brass tacks, cat's pajamas, colloquialism, doornail, Elizabeth Fais, English, hell or high water, idioms, language, Tad Dorgan, Universal Studios
Anyone who learns English as a second language is a hero in my book. Seriously. There are so many rules that only apply half the time. And then there are the wacky phrases that get tossed about at whim, that have little or nothing to do with what is actually meant. I was confused by these colloquialism when I was young, and English is my first language.
So here’s a few more translations for idiotic idioms…
The Cat’s Pajamas ~ wonderful, remarkable
The Cat’s Pajamas is one of the sillier colloquial conundrums. I first heard this expression when I was in grade school, while watching a black-and-white movie from the 1930’s. It’s disturbed me ever since.
The cat’s pajamas describes someone or something that is wonderful or remarkable. The American cartoonist, Thomas Aloysius “Tad” Dorgan, is credited with creating this whimsical phrase. The hipsters in the 1920’s used this expression to describe a person who is the best at what they do, or a person who was fun to be with. More recently it was popularized by the movie The School of Rock, starring Jack Black.
The cat’s pajamas is one of a handful of slang animal-centric expressions that came out of the 1920s. Others include the Bee’s knees, the canary’s tusks, and the flea’s eyebrows. Don’t worry. I won’t go there. (c) Can Stock Photo
Come Hell or High Water ~ a great difficulty or obstacle
Anyone determined to accomplish a task no matter what, will do it “come hell or high water”. It doesn’t matter how hard the task, or the odds against their success. They will get it done. Stubborn to the point of stupidity, but always in their favor.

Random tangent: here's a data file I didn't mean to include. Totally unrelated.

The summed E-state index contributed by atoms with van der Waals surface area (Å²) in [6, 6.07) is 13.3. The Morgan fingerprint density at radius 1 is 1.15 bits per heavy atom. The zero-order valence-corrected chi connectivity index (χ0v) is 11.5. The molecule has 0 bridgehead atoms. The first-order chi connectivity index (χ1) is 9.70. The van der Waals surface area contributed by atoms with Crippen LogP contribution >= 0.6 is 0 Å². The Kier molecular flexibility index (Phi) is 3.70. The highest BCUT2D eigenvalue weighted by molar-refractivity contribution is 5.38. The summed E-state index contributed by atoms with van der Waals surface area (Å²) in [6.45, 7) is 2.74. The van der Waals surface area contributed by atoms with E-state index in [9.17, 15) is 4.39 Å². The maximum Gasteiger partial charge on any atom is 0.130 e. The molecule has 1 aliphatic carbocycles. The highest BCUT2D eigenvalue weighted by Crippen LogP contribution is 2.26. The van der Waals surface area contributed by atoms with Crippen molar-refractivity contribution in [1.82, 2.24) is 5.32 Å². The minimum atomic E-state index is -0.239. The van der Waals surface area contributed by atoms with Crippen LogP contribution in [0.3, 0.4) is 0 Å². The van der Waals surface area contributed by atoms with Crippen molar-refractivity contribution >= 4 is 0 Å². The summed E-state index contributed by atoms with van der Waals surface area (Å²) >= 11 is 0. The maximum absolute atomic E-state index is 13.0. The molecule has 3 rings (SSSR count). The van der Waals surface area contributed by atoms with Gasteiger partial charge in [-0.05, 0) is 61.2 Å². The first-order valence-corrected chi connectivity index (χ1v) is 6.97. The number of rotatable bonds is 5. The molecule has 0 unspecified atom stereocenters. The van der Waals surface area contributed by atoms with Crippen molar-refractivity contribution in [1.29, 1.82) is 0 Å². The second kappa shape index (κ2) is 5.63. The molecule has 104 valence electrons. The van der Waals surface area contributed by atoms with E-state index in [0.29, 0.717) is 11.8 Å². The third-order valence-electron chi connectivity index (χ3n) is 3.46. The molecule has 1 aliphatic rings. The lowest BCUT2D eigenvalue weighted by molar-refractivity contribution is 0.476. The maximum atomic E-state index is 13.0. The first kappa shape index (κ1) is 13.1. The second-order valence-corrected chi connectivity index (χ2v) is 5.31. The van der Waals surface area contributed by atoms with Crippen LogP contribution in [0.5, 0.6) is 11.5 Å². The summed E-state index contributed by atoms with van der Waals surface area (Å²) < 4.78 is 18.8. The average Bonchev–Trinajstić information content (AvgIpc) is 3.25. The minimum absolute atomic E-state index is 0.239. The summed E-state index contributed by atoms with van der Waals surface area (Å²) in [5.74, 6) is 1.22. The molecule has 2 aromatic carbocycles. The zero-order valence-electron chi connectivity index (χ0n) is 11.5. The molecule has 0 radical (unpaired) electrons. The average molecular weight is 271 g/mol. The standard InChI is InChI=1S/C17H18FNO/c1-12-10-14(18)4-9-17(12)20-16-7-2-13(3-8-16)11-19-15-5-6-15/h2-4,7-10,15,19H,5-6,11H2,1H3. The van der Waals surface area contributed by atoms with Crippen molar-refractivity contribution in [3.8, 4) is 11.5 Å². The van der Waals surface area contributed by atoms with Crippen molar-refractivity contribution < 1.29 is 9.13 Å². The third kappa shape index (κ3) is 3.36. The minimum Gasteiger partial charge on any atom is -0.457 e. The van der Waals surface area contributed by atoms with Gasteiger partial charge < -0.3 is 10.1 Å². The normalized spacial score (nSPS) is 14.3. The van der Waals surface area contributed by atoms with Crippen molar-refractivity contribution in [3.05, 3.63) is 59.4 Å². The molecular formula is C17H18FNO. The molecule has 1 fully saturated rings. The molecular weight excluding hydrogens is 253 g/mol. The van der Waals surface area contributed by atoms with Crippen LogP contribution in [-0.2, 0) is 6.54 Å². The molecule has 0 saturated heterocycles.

This is an American expression, yet no one has discovered a clear derivation. Some think it may be an outgrowth of “the devil and the deep blue sea”. But that seems like a stretch, if you ask me.
The earliest reference of “come hell or high water” was in the Iowa newspaper, The Burlington Weekly Hawk Eye, on May 1882. This seems fitting, as the saying rings with hardy Midwestern spirit.
The phrase became popular in movies in the early twentieth century, especially in Westerns. Cattle drives often involved crossing rivers and the large expanses of dry dusty plains. [Photo by moi: Western movie set, Universal Studios (CA) backlot]
Get Down to Brass Tacks ~ hard facts
This phrase dates back to the turn of the nineteenth century, with its first appearance in January 1863 in a Texas newspaper. Other early occurrences are also from Texas, so it’s assumed that’s its place of origin. There are a couple of possible derivations for the phrase, and both refer to actual brass tacks.
The first theorizes that the brass tacks are the ones used in upholstery. Brass tacks have long been used in making furniture, due to their aesthetic appeal and ability to withstand rust. But that’s as far as the explanation for that theory goes. There’s no logical explanation that relates the meaning of the phrase to the brass tacks used in upholstering.
The most reasonable theory is about the brass tacks used as a measuring device for selling lengths of material in the old haberdashery trade. Measuring fabric by arm length wasn’t very exact. So to be more accurate, shopkeepers inserted brass tacks along the edge of their counters. When a customer purchased fabric, the cloth was measured along the counter using the distance between the brass tacks to determine the price. Hence the phrase, getting down to brass tacks. (c) Can Stock Photo
Dead as a Doornail ~ devoid of life, unusable
This expression always bothered me. Of all things to compare death to, why a doornail? It made no sense. If it had to be a nail, why not a coffin nail?
Amazingly enough, the first reference of this phrase dates back to 1350. It appears in both the The Vision of Piers Plowman, and a translation by William Langland of the French poem Guillaume de Palerne. By the 16th century, the expression had become popular in England thanks to the lines Shakespeare gave the rebel leader Jack Cade in King Henry VI. Dickens kept the popularity growing by using the phrase in A Christmas Carol.
You will therefore permit me to repeat, emphatically, that Marley was as dead as a door-nail.
Doornails are large-headed studs that, in much earlier times, were used for strength instead of decoration. The practice was to hammer the nail through, and then bend the protruding end over to secure it. This process is called clenching, and is probably why a doornail can be considered dead. After a doornail is clenched it can’t be used again. Sounds true to me. How about you? (c) Can Stock Photo